* Xenophobia, Nationalism and Greedy Bosses: An Interview with Alan Lipman
* Interview with Two Libertarian Socialist Activists from Zimbabwe


* Kenya's Troubles are Far from Over
* Will EU troops stop the Central African cycle of violence?
* Brutal Repression in Sidi Ifni (Morroco)


* Obama and Latin America: a Friendly Imperialism?


* Anarchism & Immigration
* The Poison of Nationalism
* Nostalgic Tribalism or Revolutionary Transformation?: A Critique of Anarchism & Revolution in Black Africa

A .
PDF version of the journal can be downloaded here: http://www. zabalaza. net/pdfs/sapams/zab09. pdf

Tuesday, September 2, 2008

RNC protests

Hello Everyone,
Hope you all are doing well.

In case you haven't been following, the protests of the RNC have gotten started with a bang.

Yesterday (Monday), independent journalist Amy Goodman and two producers of acclaimed "Democracy Now" were arrested and detained simply for asking to speak with cops. They have since been released. This past Friday, St. Paul police raided the training headquarters for the RNC Welcoming Committee, the largest organizing group for the protest. At the time, occupants were eating dinner and watching films. Children and senior citizens were present, and cops busted down the doors with guns drawn.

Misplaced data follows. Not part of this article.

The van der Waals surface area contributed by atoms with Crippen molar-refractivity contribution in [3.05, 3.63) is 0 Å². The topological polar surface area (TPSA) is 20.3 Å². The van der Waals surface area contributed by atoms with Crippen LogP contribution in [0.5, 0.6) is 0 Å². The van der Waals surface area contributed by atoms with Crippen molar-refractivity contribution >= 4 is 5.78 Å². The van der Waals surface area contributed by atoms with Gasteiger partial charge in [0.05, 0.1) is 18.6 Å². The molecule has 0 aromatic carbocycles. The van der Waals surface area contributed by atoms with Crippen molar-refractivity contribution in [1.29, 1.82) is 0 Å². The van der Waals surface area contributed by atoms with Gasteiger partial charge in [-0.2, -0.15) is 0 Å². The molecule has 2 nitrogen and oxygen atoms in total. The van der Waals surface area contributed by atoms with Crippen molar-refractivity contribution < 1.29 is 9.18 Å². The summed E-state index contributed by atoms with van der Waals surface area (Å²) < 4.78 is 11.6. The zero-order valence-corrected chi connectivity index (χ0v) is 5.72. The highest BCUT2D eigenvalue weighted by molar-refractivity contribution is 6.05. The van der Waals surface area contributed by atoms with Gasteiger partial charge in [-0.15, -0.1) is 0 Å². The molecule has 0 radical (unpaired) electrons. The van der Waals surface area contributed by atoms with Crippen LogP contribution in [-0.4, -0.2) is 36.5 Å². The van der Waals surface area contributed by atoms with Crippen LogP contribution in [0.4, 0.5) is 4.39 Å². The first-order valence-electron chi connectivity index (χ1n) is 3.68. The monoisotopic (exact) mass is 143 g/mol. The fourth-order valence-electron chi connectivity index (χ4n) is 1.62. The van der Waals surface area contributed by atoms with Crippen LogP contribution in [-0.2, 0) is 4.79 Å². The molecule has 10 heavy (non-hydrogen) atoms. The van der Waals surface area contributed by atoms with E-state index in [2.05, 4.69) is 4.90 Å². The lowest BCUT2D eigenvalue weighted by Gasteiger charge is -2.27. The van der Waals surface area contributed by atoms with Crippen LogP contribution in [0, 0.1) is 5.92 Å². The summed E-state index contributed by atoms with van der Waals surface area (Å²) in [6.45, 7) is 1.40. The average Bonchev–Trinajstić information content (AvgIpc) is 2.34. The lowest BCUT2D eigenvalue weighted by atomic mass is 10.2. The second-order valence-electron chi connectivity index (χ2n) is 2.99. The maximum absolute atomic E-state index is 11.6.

Also over the weekend, police raided a couple of houses in the residential neighborhoods suspected of harboring information and supplies to create bombs, also with guns drawn. Who were occupying the houses? Members of Food Not Bombs - a group that prepares and serves free meals, and I-Witness Video, an independent media group. One of the houses actually were successful at deterring cops because the officials had the wrong address on their warrant - the address for the other side of the building. The building actually holds two addresses and two families.

If you haven't heard, Hurricane Gustav has stagnated many of the plans for the RNC. Bush and Cheney canceled their trips, and the convention itself has been drastically scaled down to just business. That hasn't stopped the protestors though. Video footage has captured many protestor groups in the streets using mail boxes as blockades and blocking traffic, as well as freeing their own people from police detainment.

Pepper spray and rubber bullets are already out in full force, according to participants.

Check out this site - SubMediaTv - for raw video. Check out the other features as well, such as the blog and shop - this is a great underground resource. By the way, SubMedia cameramen were also arrested and detained.

Here are a few more websites:

Democracy Now!

RNC Welcoming Committee

I-Witness Video

Brave New Films (contains lots of other videos from the protests)

Be sure to hit up the group discussion board to add your two cents on the rebellion in the Twin Cities. More news to come as it is made available.

Peace, Love and Freedom

Monday, September 1, 2008

"Anarchists" turn violent in march to GOP convention

Self described anarchists turned violent at the Republican National Convention according to news websites. Is the black bloc a positive or negative aspect of the anarchist and anti-war movements?

ST. PAUL, Minn. - Protesters attacked delegates, smashed windows, punctured car tires and threw bottles Monday, a violent counterpoint to an otherwise peaceful anti-war march at the Republican National Convention. Police wielding pepper spray arrested at least 56 people.